GO comes to Kent



Mimi Lohanimit, Campus News Reporter

As part of an annual series, Kent welcomed GO Master Kapyong Kwon and Mr. Joseph Choi, Vice Principal of the KIBA International School in Korea, along with a group of KIBA students, onto campus for a two day visit. 

GO is a strategy board game for two players that has origins in China. The goal of the game is to ‘win’ the most territory by using unlimited black or white stones to surround the area on a 19×19 board (371 points). 

Each player takes turns placing a stone on an intersection on the board, starting with the black-stoned player. When one’s stones are surrounded by opposing stones, their stones will be captured and removed from the board. 

The game continues as long as any player wants to make a move. When it ends, the points will be counted by the area that the player ‘owns’ and the opponent’s stones that the player captured. There are more than  a million of patterns that can be created on the GO board, and this excess of choice makes the game infinitesimally more complicated than similar strategy games.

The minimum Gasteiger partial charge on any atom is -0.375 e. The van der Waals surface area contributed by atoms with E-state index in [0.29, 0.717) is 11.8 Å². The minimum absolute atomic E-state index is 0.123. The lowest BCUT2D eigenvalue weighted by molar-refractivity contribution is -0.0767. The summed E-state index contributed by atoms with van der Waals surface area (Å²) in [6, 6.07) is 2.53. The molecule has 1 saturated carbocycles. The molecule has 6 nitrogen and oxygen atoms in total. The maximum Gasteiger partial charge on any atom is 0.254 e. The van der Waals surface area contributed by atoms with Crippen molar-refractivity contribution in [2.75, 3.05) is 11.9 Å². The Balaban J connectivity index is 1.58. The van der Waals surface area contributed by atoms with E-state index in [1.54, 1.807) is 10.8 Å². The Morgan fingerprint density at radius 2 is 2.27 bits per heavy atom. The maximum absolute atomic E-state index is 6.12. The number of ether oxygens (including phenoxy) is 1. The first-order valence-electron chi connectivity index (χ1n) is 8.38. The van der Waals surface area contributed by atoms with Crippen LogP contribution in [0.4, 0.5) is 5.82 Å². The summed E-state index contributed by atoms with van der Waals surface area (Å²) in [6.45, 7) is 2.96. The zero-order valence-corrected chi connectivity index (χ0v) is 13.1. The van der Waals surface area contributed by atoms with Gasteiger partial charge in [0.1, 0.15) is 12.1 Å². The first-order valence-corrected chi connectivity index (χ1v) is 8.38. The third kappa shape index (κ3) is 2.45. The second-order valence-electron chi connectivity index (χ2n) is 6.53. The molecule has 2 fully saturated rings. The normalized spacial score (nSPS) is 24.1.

However, GO is not as widespread in the US compared to other games like chess. In order to introduce this complex and fun game to potential players at Kent, Mr. Seughoon Lee, the father of Won Lee ’08 from Korea, donated several GO boards to the school. 

Mr. Lee also invited a master and students from KIBA (Kwonkapyong International Baduk Academy) to give a lesson at Kent each year. Baduk means GO in Korea, and this institution is one of the nation’s premier GO teaching centers, meaning that every year our guests are always extremely talented players. 

Dr. Nadire, who organizes this event, says that they have come here annually for seven years, holding twenty minute sessions in some classrooms and the dining hall for Kent students. 

Participants have learnt about basic rules and a few strategies. After the instruction, they got a chance to play the actual game on a 13×13 board (169 points) with other students. Once they feel comfortable playing GO, they can move to the real board, which has many more spots to place stones. 

All in all, the event was a great chance to learn and get advice from bona fide professionals. Thank you to Mr. Lee and the GO pros for sharing their culture with Kent, and allowing students to explore more about this marvelous game.